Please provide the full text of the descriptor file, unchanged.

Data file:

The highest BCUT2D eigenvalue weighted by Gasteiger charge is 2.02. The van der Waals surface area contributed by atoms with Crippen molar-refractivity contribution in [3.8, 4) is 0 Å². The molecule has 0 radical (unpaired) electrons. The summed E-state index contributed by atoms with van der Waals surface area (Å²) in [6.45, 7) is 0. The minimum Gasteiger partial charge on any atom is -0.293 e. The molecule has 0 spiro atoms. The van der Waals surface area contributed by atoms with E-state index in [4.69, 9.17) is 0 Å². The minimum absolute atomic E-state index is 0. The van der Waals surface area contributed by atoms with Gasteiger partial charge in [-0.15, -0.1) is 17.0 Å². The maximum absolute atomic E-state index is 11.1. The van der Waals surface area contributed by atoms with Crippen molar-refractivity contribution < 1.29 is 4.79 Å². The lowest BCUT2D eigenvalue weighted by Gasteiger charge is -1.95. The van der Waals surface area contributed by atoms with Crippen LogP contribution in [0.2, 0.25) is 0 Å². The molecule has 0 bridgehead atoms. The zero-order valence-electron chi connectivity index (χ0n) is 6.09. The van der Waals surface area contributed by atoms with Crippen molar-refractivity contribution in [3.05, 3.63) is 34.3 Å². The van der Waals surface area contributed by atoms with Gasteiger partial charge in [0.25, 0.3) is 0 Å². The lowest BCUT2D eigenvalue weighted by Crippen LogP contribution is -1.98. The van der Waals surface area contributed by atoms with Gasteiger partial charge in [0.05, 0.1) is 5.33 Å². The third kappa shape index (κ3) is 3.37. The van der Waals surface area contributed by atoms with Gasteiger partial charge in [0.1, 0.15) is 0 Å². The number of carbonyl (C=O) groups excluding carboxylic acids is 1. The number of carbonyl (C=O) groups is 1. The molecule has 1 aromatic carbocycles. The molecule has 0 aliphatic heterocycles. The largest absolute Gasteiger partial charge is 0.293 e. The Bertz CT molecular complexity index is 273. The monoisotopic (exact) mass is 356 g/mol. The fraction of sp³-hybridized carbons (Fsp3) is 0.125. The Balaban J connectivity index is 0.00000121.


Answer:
The highest BCUT2D eigenvalue weighted by Gasteiger charge is 2.02. The van der Waals surface area contributed by atoms with Crippen molar-refractivity contribution in [3.8, 4) is 0 Å². The molecule has 0 radical (unpaired) electrons. The summed E-state index contributed by atoms with van der Waals surface area (Å²) in [6.45, 7) is 0. The minimum Gasteiger partial charge on any atom is -0.293 e. The molecule has 0 spiro atoms. The van der Waals surface area contributed by atoms with E-state index in [4.69, 9.17) is 0 Å². The minimum absolute atomic E-state index is 0. The van der Waals surface area contributed by atoms with Gasteiger partial charge in [-0.15, -0.1) is 17.0 Å². The maximum absolute atomic E-state index is 11.1. The van der Waals surface area contributed by atoms with Crippen molar-refractivity contribution < 1.29 is 4.79 Å². The lowest BCUT2D eigenvalue weighted by Gasteiger charge is -1.95. The van der Waals surface area contributed by atoms with Crippen LogP contribution in [0.2, 0.25) is 0 Å². The molecule has 0 bridgehead atoms. The zero-order valence-electron chi connectivity index (χ0n) is 6.09. The van der Waals surface area contributed by atoms with Crippen molar-refractivity contribution in [3.05, 3.63) is 34.3 Å². The van der Waals surface area contributed by atoms with Gasteiger partial charge in [0.25, 0.3) is 0 Å². The lowest BCUT2D eigenvalue weighted by Crippen LogP contribution is -1.98. The van der Waals surface area contributed by atoms with Gasteiger partial charge in [0.05, 0.1) is 5.33 Å². The third kappa shape index (κ3) is 3.37. The van der Waals surface area contributed by atoms with Gasteiger partial charge in [0.1, 0.15) is 0 Å². The number of carbonyl (C=O) groups excluding carboxylic acids is 1. The number of carbonyl (C=O) groups is 1. The molecule has 1 aromatic carbocycles. The molecule has 0 aliphatic heterocycles. The largest absolute Gasteiger partial charge is 0.293 e. The Bertz CT molecular complexity index is 273. The monoisotopic (exact) mass is 356 g/mol. The fraction of sp³-hybridized carbons (Fsp3) is 0.125. The Balaban J connectivity index is 0.00000121.